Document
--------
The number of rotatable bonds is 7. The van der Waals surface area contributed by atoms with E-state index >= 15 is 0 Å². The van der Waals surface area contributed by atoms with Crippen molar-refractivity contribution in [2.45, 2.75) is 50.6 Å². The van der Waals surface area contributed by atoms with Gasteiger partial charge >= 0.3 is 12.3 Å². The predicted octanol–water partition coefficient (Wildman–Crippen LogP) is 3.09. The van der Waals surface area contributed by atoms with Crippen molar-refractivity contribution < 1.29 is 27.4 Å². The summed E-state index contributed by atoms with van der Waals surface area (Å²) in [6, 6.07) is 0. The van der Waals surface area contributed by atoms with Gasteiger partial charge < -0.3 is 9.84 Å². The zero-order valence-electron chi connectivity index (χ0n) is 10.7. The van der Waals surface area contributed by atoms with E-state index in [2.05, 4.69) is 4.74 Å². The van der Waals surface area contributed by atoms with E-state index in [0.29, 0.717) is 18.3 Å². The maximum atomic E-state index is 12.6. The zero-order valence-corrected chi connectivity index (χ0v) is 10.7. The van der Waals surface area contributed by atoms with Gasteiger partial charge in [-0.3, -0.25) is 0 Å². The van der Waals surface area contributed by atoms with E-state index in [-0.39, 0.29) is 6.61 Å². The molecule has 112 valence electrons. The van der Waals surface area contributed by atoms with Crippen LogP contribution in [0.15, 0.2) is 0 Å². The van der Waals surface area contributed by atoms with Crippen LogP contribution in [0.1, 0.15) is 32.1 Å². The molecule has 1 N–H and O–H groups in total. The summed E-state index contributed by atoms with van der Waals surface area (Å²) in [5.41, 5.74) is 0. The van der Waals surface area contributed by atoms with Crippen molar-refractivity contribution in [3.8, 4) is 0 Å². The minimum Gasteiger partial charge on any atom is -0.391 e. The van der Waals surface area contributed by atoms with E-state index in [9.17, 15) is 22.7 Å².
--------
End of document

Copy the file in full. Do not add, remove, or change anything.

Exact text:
The number of rotatable bonds is 7. The van der Waals surface area contributed by atoms with E-state index >= 15 is 0 Å². The van der Waals surface area contributed by atoms with Crippen molar-refractivity contribution in [2.45, 2.75) is 50.6 Å². The van der Waals surface area contributed by atoms with Gasteiger partial charge >= 0.3 is 12.3 Å². The predicted octanol–water partition coefficient (Wildman–Crippen LogP) is 3.09. The van der Waals surface area contributed by atoms with Crippen molar-refractivity contribution < 1.29 is 27.4 Å². The summed E-state index contributed by atoms with van der Waals surface area (Å²) in [6, 6.07) is 0. The van der Waals surface area contributed by atoms with Gasteiger partial charge < -0.3 is 9.84 Å². The zero-order valence-electron chi connectivity index (χ0n) is 10.7. The van der Waals surface area contributed by atoms with E-state index in [2.05, 4.69) is 4.74 Å². The van der Waals surface area contributed by atoms with E-state index in [0.29, 0.717) is 18.3 Å². The maximum atomic E-state index is 12.6. The zero-order valence-corrected chi connectivity index (χ0v) is 10.7. The van der Waals surface area contributed by atoms with Gasteiger partial charge in [-0.3, -0.25) is 0 Å². The van der Waals surface area contributed by atoms with E-state index in [-0.39, 0.29) is 6.61 Å². The molecule has 112 valence electrons. The van der Waals surface area contributed by atoms with Crippen LogP contribution in [0.15, 0.2) is 0 Å². The van der Waals surface area contributed by atoms with Crippen LogP contribution in [0.1, 0.15) is 32.1 Å². The molecule has 1 N–H and O–H groups in total. The summed E-state index contributed by atoms with van der Waals surface area (Å²) in [5.41, 5.74) is 0. The van der Waals surface area contributed by atoms with Crippen molar-refractivity contribution in [3.8, 4) is 0 Å². The minimum Gasteiger partial charge on any atom is -0.391 e. The van der Waals surface area contributed by atoms with E-state index in [9.17, 15) is 22.7 Å².